May 23, 2024Client Alert

Colorado Becomes First State to Enact Landmark Artificial Intelligence (AI) Bill

The Colorado Legislature passed a landmark AI bill establishing standards and requirements for those who develop or deploy certain artificial intelligence (AI) systems. Specifically, this new law requires businesses to take steps to prevent potential bias in AI products used for consequential decision making, particularly decisions related to employment, fair housing, banking/lending, healthcare, and education. The bill (SB24-205), titled Consumer Protections for Artificial Intelligence, is effective starting February 1, 2026.

Important Definitions

  • Algorithmic discrimination” means any condition where the use of an AI system results in an unlawful differential treatment or impact disfavoring a protected group on actual or perceived age, color, disability, ethnicity, genetic information, limited proficiency in the English language, national origin, race, religion, reproductive health, sex, veteran status, or other classification protected under Colorado or federal law.
  • A “consumer” is any Colorado resident. As a result, all Colorado employees or applicants fall within this definition.
  • A “deployer” means a person doing business in Colorado that deploys the high-risk artificial intelligence system. With few exceptions,  most Colorado employers fall within the definition of “deployer” and must abide by the new law’s requirements of using reasonable care to avoid algorithmic discrimination starting February 1, 2026.
  • A “high-risk AI system” means any AI systems that makes or is a substantial factor in making a consequential decision.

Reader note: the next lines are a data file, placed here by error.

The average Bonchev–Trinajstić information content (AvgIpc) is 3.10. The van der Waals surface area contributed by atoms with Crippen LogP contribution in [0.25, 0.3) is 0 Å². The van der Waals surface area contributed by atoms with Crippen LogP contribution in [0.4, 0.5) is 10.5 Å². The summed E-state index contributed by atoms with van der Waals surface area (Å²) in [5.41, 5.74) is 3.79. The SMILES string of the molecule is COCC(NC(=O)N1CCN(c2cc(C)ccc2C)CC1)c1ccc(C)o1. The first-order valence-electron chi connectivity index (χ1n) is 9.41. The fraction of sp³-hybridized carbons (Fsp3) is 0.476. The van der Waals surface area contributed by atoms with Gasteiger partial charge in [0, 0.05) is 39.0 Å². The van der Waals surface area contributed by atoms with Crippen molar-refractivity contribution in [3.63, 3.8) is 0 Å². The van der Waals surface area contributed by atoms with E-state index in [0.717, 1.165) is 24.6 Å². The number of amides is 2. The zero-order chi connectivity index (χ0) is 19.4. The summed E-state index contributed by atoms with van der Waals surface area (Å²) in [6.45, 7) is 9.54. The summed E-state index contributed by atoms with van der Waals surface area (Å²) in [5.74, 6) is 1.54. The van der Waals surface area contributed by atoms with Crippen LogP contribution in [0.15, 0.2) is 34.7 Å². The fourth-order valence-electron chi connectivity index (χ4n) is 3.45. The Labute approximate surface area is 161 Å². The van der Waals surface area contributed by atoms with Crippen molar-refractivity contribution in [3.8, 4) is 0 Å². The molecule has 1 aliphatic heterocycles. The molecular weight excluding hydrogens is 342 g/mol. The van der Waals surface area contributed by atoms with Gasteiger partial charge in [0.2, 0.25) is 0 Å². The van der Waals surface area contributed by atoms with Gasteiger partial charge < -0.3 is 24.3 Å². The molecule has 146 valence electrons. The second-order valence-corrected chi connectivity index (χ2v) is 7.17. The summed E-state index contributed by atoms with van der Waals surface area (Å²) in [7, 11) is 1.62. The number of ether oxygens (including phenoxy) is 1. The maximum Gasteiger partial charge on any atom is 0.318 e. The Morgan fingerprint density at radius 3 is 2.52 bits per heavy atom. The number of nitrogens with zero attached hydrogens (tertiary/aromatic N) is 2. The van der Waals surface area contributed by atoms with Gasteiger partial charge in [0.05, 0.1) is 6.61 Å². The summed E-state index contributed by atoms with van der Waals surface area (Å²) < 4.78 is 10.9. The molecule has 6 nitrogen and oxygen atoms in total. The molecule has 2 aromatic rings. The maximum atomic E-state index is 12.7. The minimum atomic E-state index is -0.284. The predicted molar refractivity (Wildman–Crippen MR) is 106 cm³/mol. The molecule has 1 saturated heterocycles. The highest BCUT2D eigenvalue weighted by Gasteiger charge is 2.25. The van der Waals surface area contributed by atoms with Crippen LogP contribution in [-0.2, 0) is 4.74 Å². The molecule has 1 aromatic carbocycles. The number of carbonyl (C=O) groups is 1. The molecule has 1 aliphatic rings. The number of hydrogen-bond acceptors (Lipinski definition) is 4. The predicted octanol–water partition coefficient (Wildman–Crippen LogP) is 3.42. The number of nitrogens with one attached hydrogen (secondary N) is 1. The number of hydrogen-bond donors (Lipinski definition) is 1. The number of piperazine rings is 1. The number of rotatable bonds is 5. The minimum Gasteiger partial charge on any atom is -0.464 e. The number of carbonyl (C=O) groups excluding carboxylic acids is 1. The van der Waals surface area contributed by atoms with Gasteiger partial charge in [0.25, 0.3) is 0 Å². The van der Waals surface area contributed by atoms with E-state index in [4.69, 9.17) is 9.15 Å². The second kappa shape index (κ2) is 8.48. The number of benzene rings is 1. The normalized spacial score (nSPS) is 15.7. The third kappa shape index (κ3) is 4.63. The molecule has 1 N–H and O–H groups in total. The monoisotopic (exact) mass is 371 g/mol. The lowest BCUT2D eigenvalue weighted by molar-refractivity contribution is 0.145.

Requirements and Penalties

The law requires deployers of a high-risk AI system to use reasonable care to avoid algorithmic discrimination. Additionally, deployers of high-risk AI systems must disclose to the public it is being used, unless it would be obvious to a reasonable person that they are interacting with an AI system. Violation of the law constitutes an unfair trade practice under Colorado law, which may result in a civil penalty of up to $20,000 for each violation.  

Reasonable Care

A deployer has a rebuttable presumption that it used reasonable care to protect consumers against unwanted bias if it does the following:

  1. implements a risk management policy and program for the high-risk system;
  2. completes an impact assessment of the high-risk system;
  3. annually reviews the deployment of each high-risk system deployed to ensure that the high-risk system is not causing algorithmic discrimination;
  4. notifies a consumer of specified items if the high-risk system makes a consequential decision concerning a consumer;
  5. provides a consumer with an opportunity to correct any incorrect personal data that a high-risk system processed in making a consequential decision;
  6. provides a consumer with an opportunity to appeal, via human review if technically feasible, an adverse consequential decision concerning the consumer arising from the deployment of a high-risk system;